Winners accused of taking a short cut
Team Nepal was refusing last night to accept second place in the 100-kilometre Oxfam Trailwalker race, accusing the winners, Team Columbia S1, of taking a short cut.
But executive councillor Bernard Chan, chairman of the Oxfam Trailwalker Advisory Committee, said it was common to take different routes during the event and that they might not necessarily mean a faster time. He added he himself had taken a different route when competing in the event in the past.
Meanwhile, one team in the race had an added challenge as they navigated the course yesterday - calling themselves Fearless Dragon, all four men are either vision- or hearing-impaired.
They were among the 4,800 people who took part in the annual race.
It was the first time the fearless four had participated in the annual fundraiser, and they aimed to finish the hike within 36 hours. All competitors must reach the destination - the Po Leung Kuk Jockey Club Tai Tong Holiday Camp in Yuen Long - in 48 hours.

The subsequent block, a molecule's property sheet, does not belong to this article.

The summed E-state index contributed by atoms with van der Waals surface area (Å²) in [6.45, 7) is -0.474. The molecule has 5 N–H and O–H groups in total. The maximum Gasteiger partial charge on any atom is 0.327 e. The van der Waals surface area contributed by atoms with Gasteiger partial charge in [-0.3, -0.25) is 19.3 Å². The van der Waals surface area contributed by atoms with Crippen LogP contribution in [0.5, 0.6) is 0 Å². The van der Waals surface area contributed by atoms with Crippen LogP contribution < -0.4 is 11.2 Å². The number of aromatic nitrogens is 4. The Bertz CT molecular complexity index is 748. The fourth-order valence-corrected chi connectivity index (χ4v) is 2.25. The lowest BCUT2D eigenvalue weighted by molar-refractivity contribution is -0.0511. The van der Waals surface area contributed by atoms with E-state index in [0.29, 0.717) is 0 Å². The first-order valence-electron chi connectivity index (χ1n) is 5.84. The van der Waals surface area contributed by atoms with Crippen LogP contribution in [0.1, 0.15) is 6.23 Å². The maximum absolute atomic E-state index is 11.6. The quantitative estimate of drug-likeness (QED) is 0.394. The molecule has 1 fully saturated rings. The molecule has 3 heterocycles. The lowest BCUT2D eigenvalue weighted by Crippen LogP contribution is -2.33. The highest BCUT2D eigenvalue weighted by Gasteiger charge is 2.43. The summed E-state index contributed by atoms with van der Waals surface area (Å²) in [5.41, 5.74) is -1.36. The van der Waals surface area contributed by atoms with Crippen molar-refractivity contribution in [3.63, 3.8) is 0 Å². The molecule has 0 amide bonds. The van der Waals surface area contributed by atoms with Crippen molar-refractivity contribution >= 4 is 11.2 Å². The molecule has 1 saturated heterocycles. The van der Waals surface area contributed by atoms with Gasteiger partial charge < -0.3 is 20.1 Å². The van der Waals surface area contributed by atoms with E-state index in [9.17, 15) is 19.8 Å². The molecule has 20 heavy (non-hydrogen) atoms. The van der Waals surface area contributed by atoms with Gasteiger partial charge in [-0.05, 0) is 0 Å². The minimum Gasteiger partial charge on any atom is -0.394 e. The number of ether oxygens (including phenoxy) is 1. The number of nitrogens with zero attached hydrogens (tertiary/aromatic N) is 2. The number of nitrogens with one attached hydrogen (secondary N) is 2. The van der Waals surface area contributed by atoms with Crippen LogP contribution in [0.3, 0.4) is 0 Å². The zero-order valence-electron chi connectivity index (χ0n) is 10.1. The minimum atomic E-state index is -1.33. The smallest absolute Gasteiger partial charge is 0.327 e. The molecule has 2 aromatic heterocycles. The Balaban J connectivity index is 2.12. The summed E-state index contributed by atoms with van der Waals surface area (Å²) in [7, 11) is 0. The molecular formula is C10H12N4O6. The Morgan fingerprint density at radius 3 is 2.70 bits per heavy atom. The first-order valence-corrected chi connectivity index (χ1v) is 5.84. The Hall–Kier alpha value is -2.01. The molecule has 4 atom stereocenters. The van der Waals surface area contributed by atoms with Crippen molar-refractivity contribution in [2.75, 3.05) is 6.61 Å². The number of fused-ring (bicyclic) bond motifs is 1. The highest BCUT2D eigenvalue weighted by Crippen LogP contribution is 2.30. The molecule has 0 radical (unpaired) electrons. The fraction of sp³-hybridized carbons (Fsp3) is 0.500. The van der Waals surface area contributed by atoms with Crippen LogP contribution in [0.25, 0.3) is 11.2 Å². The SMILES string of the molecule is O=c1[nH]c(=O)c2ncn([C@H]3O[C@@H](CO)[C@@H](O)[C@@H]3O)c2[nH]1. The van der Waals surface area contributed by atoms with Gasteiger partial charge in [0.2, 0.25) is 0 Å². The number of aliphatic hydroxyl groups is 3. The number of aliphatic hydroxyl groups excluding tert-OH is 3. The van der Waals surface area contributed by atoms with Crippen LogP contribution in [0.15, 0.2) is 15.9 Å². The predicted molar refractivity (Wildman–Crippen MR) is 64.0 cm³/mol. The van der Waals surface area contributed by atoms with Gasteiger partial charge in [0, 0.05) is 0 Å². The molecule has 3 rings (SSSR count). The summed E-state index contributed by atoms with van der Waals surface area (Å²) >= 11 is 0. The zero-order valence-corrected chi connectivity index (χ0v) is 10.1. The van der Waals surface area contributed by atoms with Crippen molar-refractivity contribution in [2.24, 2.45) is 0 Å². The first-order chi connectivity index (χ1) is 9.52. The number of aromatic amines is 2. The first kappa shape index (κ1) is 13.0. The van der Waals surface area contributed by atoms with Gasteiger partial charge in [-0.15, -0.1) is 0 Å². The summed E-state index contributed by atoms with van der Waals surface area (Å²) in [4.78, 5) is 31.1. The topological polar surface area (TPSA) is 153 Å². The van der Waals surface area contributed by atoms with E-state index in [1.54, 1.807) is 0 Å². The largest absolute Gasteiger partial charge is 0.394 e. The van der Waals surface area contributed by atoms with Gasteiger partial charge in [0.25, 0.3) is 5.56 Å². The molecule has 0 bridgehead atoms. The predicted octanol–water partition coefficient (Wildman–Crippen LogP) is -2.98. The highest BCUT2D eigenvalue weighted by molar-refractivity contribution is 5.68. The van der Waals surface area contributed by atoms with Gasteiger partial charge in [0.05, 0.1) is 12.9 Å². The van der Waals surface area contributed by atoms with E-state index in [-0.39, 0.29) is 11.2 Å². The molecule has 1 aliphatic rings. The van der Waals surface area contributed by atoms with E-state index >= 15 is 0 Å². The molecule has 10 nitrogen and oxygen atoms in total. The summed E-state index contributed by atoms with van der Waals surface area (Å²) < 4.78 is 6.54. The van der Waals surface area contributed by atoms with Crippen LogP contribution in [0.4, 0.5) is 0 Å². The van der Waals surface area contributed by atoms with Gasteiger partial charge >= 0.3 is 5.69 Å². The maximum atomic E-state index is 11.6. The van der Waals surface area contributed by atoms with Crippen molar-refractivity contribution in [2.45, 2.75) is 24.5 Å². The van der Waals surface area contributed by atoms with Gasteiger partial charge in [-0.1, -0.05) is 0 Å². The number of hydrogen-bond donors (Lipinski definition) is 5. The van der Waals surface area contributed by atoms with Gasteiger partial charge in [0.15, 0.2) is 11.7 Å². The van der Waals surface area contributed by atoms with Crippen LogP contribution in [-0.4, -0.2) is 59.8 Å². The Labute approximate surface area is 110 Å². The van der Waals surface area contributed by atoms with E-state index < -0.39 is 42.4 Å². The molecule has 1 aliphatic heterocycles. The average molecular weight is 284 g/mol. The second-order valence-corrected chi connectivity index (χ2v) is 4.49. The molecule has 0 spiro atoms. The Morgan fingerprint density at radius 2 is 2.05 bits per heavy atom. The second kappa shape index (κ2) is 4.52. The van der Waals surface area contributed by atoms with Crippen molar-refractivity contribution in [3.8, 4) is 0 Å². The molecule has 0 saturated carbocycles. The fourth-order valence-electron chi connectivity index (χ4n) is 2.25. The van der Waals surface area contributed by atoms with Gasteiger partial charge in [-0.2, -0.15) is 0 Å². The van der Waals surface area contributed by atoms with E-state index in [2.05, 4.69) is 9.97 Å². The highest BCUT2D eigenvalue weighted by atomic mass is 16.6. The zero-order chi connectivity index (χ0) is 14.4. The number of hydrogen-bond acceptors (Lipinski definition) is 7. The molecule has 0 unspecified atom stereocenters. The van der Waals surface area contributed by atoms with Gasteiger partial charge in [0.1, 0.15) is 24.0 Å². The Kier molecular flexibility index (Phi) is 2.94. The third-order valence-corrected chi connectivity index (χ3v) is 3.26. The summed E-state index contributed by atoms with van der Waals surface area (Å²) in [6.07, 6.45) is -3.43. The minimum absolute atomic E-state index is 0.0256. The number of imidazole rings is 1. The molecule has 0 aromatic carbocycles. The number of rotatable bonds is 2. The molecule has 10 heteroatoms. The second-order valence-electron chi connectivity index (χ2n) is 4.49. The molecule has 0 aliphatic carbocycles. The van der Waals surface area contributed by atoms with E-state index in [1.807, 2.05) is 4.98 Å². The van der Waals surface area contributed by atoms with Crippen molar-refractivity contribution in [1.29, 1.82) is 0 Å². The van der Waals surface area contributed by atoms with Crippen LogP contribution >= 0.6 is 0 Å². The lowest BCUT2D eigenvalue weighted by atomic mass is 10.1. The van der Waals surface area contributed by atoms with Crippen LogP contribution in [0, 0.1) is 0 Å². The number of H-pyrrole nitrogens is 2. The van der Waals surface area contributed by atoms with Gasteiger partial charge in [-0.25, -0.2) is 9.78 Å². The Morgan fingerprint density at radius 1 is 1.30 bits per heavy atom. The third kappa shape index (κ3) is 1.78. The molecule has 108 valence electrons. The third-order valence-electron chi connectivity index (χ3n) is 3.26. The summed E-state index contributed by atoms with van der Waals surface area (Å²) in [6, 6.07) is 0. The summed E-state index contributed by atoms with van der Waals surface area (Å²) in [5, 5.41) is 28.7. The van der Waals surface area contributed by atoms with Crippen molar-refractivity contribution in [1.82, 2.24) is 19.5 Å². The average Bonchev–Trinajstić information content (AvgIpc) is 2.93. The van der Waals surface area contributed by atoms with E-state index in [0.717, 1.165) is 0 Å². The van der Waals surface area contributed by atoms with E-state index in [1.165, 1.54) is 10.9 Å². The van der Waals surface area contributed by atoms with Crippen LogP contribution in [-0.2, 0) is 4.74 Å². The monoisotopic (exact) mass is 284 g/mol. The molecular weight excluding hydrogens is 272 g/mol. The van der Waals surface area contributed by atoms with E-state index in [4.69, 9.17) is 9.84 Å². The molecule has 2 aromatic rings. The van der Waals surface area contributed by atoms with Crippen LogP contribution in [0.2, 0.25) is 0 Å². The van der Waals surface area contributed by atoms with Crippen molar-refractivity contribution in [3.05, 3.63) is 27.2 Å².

Mok Kim-wing lost his sight completely when he was 13. He said he and his teammates wanted to take part in the race to prove they could do it. "Although we have different impairments, we hope we can work together and make up for each other's weaknesses," Mok said. He said they had been preparing for the race since March, training three days a week with a police officer from the Special Duties Unit.
Two teams of amputees also competed in the race. It was the first Trailwalker for Shun Sze-chit, who has been wearing a prosthetic right leg for 11 years. Shun said he hoped to finish the route in 40 hours. "I don't regret taking this on … the pain - it's a challenge," he said.
Funds raised will go to charity projects on the mainland and in Africa and to survivors of Typhoon Haiyan in the Philippines.